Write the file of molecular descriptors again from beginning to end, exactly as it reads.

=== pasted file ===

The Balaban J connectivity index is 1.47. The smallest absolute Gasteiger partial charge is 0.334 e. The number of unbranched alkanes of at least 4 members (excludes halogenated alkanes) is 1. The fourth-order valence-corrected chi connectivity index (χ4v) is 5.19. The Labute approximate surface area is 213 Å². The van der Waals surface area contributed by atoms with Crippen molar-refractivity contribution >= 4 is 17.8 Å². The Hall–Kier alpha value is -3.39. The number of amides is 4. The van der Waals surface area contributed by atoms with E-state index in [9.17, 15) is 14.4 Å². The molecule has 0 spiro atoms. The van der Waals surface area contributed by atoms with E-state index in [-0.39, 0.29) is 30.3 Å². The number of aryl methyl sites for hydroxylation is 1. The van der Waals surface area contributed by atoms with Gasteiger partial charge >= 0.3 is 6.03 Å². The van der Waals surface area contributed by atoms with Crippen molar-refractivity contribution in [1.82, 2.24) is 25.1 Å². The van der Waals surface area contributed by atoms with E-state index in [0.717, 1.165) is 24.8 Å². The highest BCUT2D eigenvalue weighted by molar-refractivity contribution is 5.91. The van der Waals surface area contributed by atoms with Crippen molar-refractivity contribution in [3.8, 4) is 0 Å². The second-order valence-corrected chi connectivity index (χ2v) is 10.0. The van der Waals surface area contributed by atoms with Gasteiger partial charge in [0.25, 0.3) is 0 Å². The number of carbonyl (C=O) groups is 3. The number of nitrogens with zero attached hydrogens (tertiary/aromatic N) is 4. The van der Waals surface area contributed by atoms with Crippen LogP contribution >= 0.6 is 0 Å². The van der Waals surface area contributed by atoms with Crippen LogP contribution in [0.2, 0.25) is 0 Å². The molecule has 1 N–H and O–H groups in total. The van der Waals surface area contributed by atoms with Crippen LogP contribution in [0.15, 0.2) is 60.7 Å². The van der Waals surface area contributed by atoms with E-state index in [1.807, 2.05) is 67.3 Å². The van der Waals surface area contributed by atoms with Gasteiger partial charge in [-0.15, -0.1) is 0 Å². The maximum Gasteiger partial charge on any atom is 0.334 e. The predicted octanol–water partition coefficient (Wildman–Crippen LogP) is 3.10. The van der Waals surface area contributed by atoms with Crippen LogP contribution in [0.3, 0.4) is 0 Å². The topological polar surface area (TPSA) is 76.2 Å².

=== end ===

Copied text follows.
The Balaban J connectivity index is 1.47. The smallest absolute Gasteiger partial charge is 0.334 e. The number of unbranched alkanes of at least 4 members (excludes halogenated alkanes) is 1. The fourth-order valence-corrected chi connectivity index (χ4v) is 5.19. The Labute approximate surface area is 213 Å². The van der Waals surface area contributed by atoms with Crippen molar-refractivity contribution >= 4 is 17.8 Å². The Hall–Kier alpha value is -3.39. The number of amides is 4. The van der Waals surface area contributed by atoms with E-state index in [9.17, 15) is 14.4 Å². The molecule has 0 spiro atoms. The van der Waals surface area contributed by atoms with E-state index in [-0.39, 0.29) is 30.3 Å². The number of aryl methyl sites for hydroxylation is 1. The van der Waals surface area contributed by atoms with Gasteiger partial charge >= 0.3 is 6.03 Å². The van der Waals surface area contributed by atoms with Crippen molar-refractivity contribution in [1.82, 2.24) is 25.1 Å². The van der Waals surface area contributed by atoms with E-state index in [0.717, 1.165) is 24.8 Å². The highest BCUT2D eigenvalue weighted by molar-refractivity contribution is 5.91. The van der Waals surface area contributed by atoms with Crippen molar-refractivity contribution in [3.8, 4) is 0 Å². The second-order valence-corrected chi connectivity index (χ2v) is 10.0. The van der Waals surface area contributed by atoms with Gasteiger partial charge in [0.25, 0.3) is 0 Å². The number of carbonyl (C=O) groups is 3. The number of nitrogens with zero attached hydrogens (tertiary/aromatic N) is 4. The van der Waals surface area contributed by atoms with Crippen LogP contribution >= 0.6 is 0 Å². The van der Waals surface area contributed by atoms with Crippen LogP contribution in [0.2, 0.25) is 0 Å². The molecule has 1 N–H and O–H groups in total. The van der Waals surface area contributed by atoms with Crippen LogP contribution in [0.15, 0.2) is 60.7 Å². The van der Waals surface area contributed by atoms with E-state index in [1.807, 2.05) is 67.3 Å². The van der Waals surface area contributed by atoms with Gasteiger partial charge in [-0.15, -0.1) is 0 Å². The maximum Gasteiger partial charge on any atom is 0.334 e. The predicted octanol–water partition coefficient (Wildman–Crippen LogP) is 3.10. The van der Waals surface area contributed by atoms with Crippen LogP contribution in [0.3, 0.4) is 0 Å². The topological polar surface area (TPSA) is 76.2 Å².